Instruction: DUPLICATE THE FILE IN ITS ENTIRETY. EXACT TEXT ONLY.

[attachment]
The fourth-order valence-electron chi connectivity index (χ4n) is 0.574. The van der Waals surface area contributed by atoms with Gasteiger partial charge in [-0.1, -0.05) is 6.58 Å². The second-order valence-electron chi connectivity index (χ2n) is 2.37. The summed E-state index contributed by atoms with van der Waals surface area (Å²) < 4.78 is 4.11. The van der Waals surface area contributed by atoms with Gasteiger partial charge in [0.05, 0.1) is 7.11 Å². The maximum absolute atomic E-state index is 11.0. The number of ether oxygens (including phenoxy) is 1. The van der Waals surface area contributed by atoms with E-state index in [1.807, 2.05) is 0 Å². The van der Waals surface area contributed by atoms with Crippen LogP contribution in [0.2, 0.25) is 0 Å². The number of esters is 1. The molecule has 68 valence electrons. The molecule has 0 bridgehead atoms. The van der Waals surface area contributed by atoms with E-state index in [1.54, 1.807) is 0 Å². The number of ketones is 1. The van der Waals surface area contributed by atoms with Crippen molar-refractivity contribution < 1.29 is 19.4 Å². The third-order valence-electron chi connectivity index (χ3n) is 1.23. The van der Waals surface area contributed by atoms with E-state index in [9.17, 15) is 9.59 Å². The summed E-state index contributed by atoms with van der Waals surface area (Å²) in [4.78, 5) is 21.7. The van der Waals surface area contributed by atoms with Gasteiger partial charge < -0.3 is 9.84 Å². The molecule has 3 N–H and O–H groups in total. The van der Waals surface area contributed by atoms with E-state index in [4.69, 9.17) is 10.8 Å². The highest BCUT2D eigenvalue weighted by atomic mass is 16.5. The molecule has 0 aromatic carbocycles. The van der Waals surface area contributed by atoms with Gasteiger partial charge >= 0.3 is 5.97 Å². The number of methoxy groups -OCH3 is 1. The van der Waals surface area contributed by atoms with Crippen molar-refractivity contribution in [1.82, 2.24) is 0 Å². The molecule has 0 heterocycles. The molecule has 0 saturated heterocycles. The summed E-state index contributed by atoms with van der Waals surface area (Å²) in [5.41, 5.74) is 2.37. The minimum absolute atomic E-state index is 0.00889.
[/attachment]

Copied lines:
The fourth-order valence-electron chi connectivity index (χ4n) is 0.574. The van der Waals surface area contributed by atoms with Gasteiger partial charge in [-0.1, -0.05) is 6.58 Å². The second-order valence-electron chi connectivity index (χ2n) is 2.37. The summed E-state index contributed by atoms with van der Waals surface area (Å²) < 4.78 is 4.11. The van der Waals surface area contributed by atoms with Gasteiger partial charge in [0.05, 0.1) is 7.11 Å². The maximum absolute atomic E-state index is 11.0. The number of ether oxygens (including phenoxy) is 1. The van der Waals surface area contributed by atoms with E-state index in [1.807, 2.05) is 0 Å². The van der Waals surface area contributed by atoms with Crippen LogP contribution in [0.2, 0.25) is 0 Å². The number of esters is 1. The molecule has 68 valence electrons. The molecule has 0 bridgehead atoms. The van der Waals surface area contributed by atoms with E-state index in [1.54, 1.807) is 0 Å². The number of ketones is 1. The van der Waals surface area contributed by atoms with Crippen molar-refractivity contribution < 1.29 is 19.4 Å². The third-order valence-electron chi connectivity index (χ3n) is 1.23. The van der Waals surface area contributed by atoms with E-state index in [9.17, 15) is 9.59 Å². The summed E-state index contributed by atoms with van der Waals surface area (Å²) in [4.78, 5) is 21.7. The van der Waals surface area contributed by atoms with Gasteiger partial charge < -0.3 is 9.84 Å². The molecule has 3 N–H and O–H groups in total. The van der Waals surface area contributed by atoms with E-state index in [4.69, 9.17) is 10.8 Å². The highest BCUT2D eigenvalue weighted by atomic mass is 16.5. The molecule has 0 aromatic carbocycles. The van der Waals surface area contributed by atoms with Gasteiger partial charge >= 0.3 is 5.97 Å². The number of methoxy groups -OCH3 is 1. The van der Waals surface area contributed by atoms with Crippen molar-refractivity contribution in [1.82, 2.24) is 0 Å². The molecule has 0 heterocycles. The molecule has 0 saturated heterocycles. The summed E-state index contributed by atoms with van der Waals surface area (Å²) in [5.41, 5.74) is 2.37. The minimum absolute atomic E-state index is 0.00889.